Giáo trình: Marketing Management_ Chapter 05

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Giáo trình: Marketing Management_ Chapter 05

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Tài liệu giáo trình môn Marketing management_ Chapter " Organizational Buying Behavior", dành cho sinh viên bậc đại học, cao học đang theo học các ngành kinh tế, marketing...

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  1. Organizational Buying Behavior Chapter 5 5-1
  2. Key Learning Points The key differences between consumer and industrial marketing. Market segmentation for marketing to organizations. Understanding why organizational buyers make decisions. Understanding how organizations make purchasing decisions. The importance of knowing where and when such purchases are made. 5-2
  3. Product & Service Decisions “When a firm markets a product or service to another organization, it is called organizational marketing, industrial marketing, and since the Internet boom of the late 1990s, B-to-B (business-to-business) marketing.” - Russell S. Winer 5-3
  4. Organizational Buying Buying Centers – A group of individuals who are collectively involved in an organizational buying decision. – Key distinction between consumer and industrial purchase decision making as the dynamics of group decision making differ significantly from an individual’s decision-making process. 5-4
  5. Industrial vs. Consumer Marketing Key Differences Between Industrial and Consumer Purchasing Behavior – Demand is derived. – Industrial products are typically more complex than consumer goods. – Buyer-seller interdependence via the supply chain. – Industrial buying process is more complex. 5-5
  6. Product & Service Who Are the Customers? Decisions Segmentation Variables for Key Decisions Business Markets Operating Situational Variables Factors Purchasing Personal Approaches Characteristics Demographic 5-6
  7. Product & Service Who Are the Customers? Decisions Key Segmentation for Medical Decisions Equipment Manufacturer Number of Samples Processed Per Researcher Number of Many Researchers Many Researchers Few Samples Many Samples Researchers Using Equipment Few Researchers Few Researchers Few Samples Many Samples 5-7
  8. Who Are the Customers? Regardless of descriptors chosen, resulting segments must behave differently & desire different benefits. Organizations make different types of purchases, which can be classified into buy classes – Straight rebuys – Modified rebuys – New task purchases 5-8
  9. Who Are the Customers? Typical of frequently Buy Classes purchased routine items such as paper, Straight Rebuy toner, etc. Modified Purchase decision Rebuy complexity: simple New Task Time frame: short Purchase Number of suppliers considered: one 5-9
  10. Who Are the Customers? Routine purchases Buy Classes that have changed in some way (e.g., hard Straight Rebuy drive size, processor speed, amount of Modified computer RAM.) Rebuy Purchase decision New Task complexity: moderate Purchase Time frame: medium Number of suppliers considered: few 5 - 10
  11. Who Are the Customers? Expensive, seldom- Buy Classes purchased products (e.g. specialized Straight Rebuy consulting services) Modified Purchase decision Rebuy complexity: complex New Task Time frame: long Purchase Number of suppliers considered: many 5 - 11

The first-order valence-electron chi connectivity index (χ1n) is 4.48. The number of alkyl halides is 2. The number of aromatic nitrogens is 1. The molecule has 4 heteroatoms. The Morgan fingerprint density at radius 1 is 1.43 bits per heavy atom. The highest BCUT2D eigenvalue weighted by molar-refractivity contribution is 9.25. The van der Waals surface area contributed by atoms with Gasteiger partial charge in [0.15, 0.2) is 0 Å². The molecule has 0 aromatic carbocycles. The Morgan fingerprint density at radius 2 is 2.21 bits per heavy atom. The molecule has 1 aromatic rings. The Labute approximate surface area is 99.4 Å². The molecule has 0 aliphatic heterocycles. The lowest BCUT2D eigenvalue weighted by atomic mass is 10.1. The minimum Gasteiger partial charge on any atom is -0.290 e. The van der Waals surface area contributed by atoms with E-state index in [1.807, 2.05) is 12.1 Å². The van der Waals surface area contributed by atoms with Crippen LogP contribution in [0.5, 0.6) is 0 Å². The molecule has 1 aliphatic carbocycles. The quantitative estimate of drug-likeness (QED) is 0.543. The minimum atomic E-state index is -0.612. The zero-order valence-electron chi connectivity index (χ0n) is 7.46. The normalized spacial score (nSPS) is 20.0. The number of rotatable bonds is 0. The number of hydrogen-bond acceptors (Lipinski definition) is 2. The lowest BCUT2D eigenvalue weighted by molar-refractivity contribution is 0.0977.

12. Who Are the Customers? Segmenting in Technology-Based Markets – Similar to consumers, some companies will be earlier adopters of new technologies than will be others. – Innovators are often used for beta testing, and can help new technologies be adopted. – However, the standard diffusion model must be modified for high-tech markets. 5 - 12
  13. Product & Service High-tech Decisionsinnovators to companies rely on help spread the word about new technology. Siebel uses endorsements from IBM, Bayer, and Avaya for their new CRM software in the ad at left. 5 - 13
  14. Who Are the Customers? Segmenting in Technology-Based Markets: The Chasm Model – The diffusion of innovations model indicates a smooth transition from one stage to the next. The Chasm Model recognizes this as a fallacy. • Gap between visionaries (early adopters) and pragmatists (early majority) is called the chasm. • Smaller gaps exist between other categories. 5 - 14
  15. Figure 5-2: The Chasm Model 5 - 15
  16. Who Are the Customers? Marketing Research Implications – Data Collection • Little primary research is conducted; judgment often replaces hard data. • Syndicated research and secondary sources of information are used most often. • Trade associations and consulting firms often provide data useful for segmentation purposes. • Figure 5.3 demonstrates behavioral data that may be useful for segmentation. 5 - 16
  17. Figure 5-3: Workstation Brand Mindshare Report 5 - 17
  18. Who Are the Customers? Marketing Research Implications – Developing Target Markets • Does the segmentation scheme explain differences in the behavioral variable of interest? • How many customers are there? • What is the forecasted growth rate? • Are there particular environmental factors associated with the segment that make it more or less attractive? • What is your potential competitive position? 5 - 18
  19. Why Do Customers Buy? Eight-step business-to-business purchase decision process: – Identify need – Determine characteristics – Establish specifications – Identify potential sources – Request proposals – Evaluate proposals – Select supplier – Make postpurchase evaluation 5 - 19
  20. Why Do Customers Buy? Need recognition phase varies: – New task purchase: • Company recognizes they must buy something new to solve problem or fill need. • Both external and internal parties stimulate need recognition. – Straight rebuy: • Need is triggered when inventory is low. – Modified rebuy: • Manager would be generally aware that different options are available but would need to research alternatives. 5 - 20
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